A UN peacekeeper in Sudan's violence-plagued Darfur region has been killed and two others injured, according to a UN statement.
It did not identify the peacekeeper, who died on Sunday, but Ban Ki-moon, the UN secretary-general, extended "heartfelt sympathy and condolences to the government of Sierra Leone", indicating the peacekeeper was Sierra Leonean.
The soldiers came under attack while on patrol in south Darfur.
Ban condemned the attack near Nyala and said he expected the government in Khartoum to "swiftly bring those responsible for this reprehensible act to justice," his spokesperson said.
The attack, which happened on the same day Sudan's President Omar al-Bashir was visiting a newly captured city in the country's south, was not immediately confirmed by Sudanese officials.
The UN-African Union mission in Darfur (UNAMID) said last month that 33 peacekeepers had been killed in Darfur since the force was deployed in 2007 in a bid to halt fighting between rebels and the Khartoum government.
The world body says at least 300,000 people have died since the uprising started in 2003, when non-Arab groups took up arms against the Khartoum government, citing marginalisation. The government puts the death toll at 10,000.
Al-Bashir has been indicted by the International Criminal Court for war crimes and crimes against humanity in Darfur, but he denies the charges and efforts to arrest him have been futile.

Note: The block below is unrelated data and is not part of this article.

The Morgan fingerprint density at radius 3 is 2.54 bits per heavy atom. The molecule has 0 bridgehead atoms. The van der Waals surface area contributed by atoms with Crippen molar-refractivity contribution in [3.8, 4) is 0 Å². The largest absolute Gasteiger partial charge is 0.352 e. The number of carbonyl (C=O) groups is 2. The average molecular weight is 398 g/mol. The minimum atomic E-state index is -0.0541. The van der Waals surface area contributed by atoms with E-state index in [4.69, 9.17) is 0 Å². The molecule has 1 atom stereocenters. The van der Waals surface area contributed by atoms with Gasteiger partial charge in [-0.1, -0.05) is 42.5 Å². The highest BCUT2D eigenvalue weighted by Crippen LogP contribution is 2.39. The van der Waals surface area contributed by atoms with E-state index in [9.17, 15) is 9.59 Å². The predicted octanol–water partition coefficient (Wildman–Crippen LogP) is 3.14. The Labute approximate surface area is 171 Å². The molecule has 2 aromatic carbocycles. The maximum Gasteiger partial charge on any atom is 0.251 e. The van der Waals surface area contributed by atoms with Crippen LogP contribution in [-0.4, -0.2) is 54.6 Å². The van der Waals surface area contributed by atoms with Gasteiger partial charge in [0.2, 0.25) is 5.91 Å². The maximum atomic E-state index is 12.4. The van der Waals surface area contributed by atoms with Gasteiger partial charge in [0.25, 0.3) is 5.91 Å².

He visited Kurmuk in Blue Nile state on Sunday to perform his prayers for the Muslim Eid al-Adha holiday, the country's official SUNA agency reported.
Government troops seized the town from a branch of the Sudan People's Liberation Army North (SPLA-N) on Thursday.
"The rebellion was nothing but a mosquito, which you have now crushed," al-Bashir said, calling on forces to free the whole state from rebels.In another development, South Sudan rejected allegations on Sunday it was arming fighters in Sudan's conflict-stricken border regions of Blue Nile and South Kordofan after Khartoum brought the charges to the UN Security Council.
South Sudan, which became the world's newest country in July after a referendum agreed under a 2005 peace deal with Sudan, has had uneasy relations with its northern neighbour.
Clashes between troops of both countries and militias backed by both sides have led to fears of a wider escalation.
The two countries - which have yet to agree on issues such as how to manage the formerly integrated oil industry - have accused each other of supporting rebellions in their territory.
Khartoum submitted its second complaint to the Security Council this week, accusing South Sudan of supplying anti-aircraft and anti-tank missiles, ammunition, landmines and mortars to the SPLA-N.
"This accusation is false. [We] are not supplying anybody. The north are supporting rebels in the south and they want to cover it up," Philip Aguer, South Sudan's army spokesman, told the Reuters news agency by telephone.
"It should be the other way round. We should be complaining to the Security Council. We don't even have anti-aircraft missiles ourselves."
The SPLA-N forces in Blue Nile and South Kordofan states served as the 9th and 10th divisions of the southern rebel forces called SPLA during the civil war, but the peace agreement placed the areas they fought for in the north.
Many SPLA-N fighters' uniforms still show the flag of the former rebel group that now governs South Sudan.